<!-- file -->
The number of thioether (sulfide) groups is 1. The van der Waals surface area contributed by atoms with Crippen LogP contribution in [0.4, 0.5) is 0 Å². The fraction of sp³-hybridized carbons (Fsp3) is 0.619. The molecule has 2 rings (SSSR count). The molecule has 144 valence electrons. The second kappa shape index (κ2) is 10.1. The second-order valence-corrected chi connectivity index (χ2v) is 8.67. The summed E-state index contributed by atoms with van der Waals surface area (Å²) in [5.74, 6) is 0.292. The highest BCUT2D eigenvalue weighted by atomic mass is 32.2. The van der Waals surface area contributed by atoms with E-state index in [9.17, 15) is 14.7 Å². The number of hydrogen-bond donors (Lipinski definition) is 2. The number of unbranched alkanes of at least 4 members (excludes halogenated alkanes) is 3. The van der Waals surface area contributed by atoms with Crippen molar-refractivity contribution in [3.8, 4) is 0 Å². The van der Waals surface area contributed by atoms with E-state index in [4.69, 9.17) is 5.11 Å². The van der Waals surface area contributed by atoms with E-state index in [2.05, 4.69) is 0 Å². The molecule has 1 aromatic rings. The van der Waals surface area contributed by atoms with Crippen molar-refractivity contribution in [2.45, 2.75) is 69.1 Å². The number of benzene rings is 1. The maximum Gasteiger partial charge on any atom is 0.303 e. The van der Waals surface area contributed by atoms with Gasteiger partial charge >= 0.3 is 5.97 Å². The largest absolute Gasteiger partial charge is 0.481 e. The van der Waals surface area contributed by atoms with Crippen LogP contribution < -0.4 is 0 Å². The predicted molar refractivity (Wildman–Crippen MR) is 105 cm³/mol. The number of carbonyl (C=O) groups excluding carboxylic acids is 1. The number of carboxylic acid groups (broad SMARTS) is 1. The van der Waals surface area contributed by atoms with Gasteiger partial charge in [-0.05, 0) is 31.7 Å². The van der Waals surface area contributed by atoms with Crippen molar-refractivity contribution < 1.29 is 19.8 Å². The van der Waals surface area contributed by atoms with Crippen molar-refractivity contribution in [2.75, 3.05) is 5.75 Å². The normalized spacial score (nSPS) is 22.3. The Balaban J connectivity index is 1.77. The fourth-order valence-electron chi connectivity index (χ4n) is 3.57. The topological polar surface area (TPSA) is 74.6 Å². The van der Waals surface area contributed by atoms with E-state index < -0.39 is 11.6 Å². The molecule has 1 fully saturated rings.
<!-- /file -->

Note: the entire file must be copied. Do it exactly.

The number of thioether (sulfide) groups is 1. The van der Waals surface area contributed by atoms with Crippen LogP contribution in [0.4, 0.5) is 0 Å². The fraction of sp³-hybridized carbons (Fsp3) is 0.619. The molecule has 2 rings (SSSR count). The molecule has 144 valence electrons. The second kappa shape index (κ2) is 10.1. The second-order valence-corrected chi connectivity index (χ2v) is 8.67. The summed E-state index contributed by atoms with van der Waals surface area (Å²) in [5.74, 6) is 0.292. The highest BCUT2D eigenvalue weighted by atomic mass is 32.2. The van der Waals surface area contributed by atoms with E-state index in [9.17, 15) is 14.7 Å². The number of hydrogen-bond donors (Lipinski definition) is 2. The number of unbranched alkanes of at least 4 members (excludes halogenated alkanes) is 3. The van der Waals surface area contributed by atoms with Crippen molar-refractivity contribution in [3.8, 4) is 0 Å². The van der Waals surface area contributed by atoms with E-state index in [4.69, 9.17) is 5.11 Å². The van der Waals surface area contributed by atoms with E-state index in [2.05, 4.69) is 0 Å². The molecule has 1 aromatic rings. The van der Waals surface area contributed by atoms with Crippen molar-refractivity contribution in [2.45, 2.75) is 69.1 Å². The number of benzene rings is 1. The maximum Gasteiger partial charge on any atom is 0.303 e. The van der Waals surface area contributed by atoms with Gasteiger partial charge >= 0.3 is 5.97 Å². The largest absolute Gasteiger partial charge is 0.481 e. The van der Waals surface area contributed by atoms with Crippen LogP contribution < -0.4 is 0 Å². The predicted molar refractivity (Wildman–Crippen MR) is 105 cm³/mol. The number of carbonyl (C=O) groups excluding carboxylic acids is 1. The number of carboxylic acid groups (broad SMARTS) is 1. The van der Waals surface area contributed by atoms with Gasteiger partial charge in [-0.05, 0) is 31.7 Å². The van der Waals surface area contributed by atoms with Crippen molar-refractivity contribution < 1.29 is 19.8 Å². The van der Waals surface area contributed by atoms with Crippen molar-refractivity contribution in [2.75, 3.05) is 5.75 Å². The normalized spacial score (nSPS) is 22.3. The Balaban J connectivity index is 1.77. The fourth-order valence-electron chi connectivity index (χ4n) is 3.57. The topological polar surface area (TPSA) is 74.6 Å². The van der Waals surface area contributed by atoms with E-state index < -0.39 is 11.6 Å². The molecule has 1 fully saturated rings.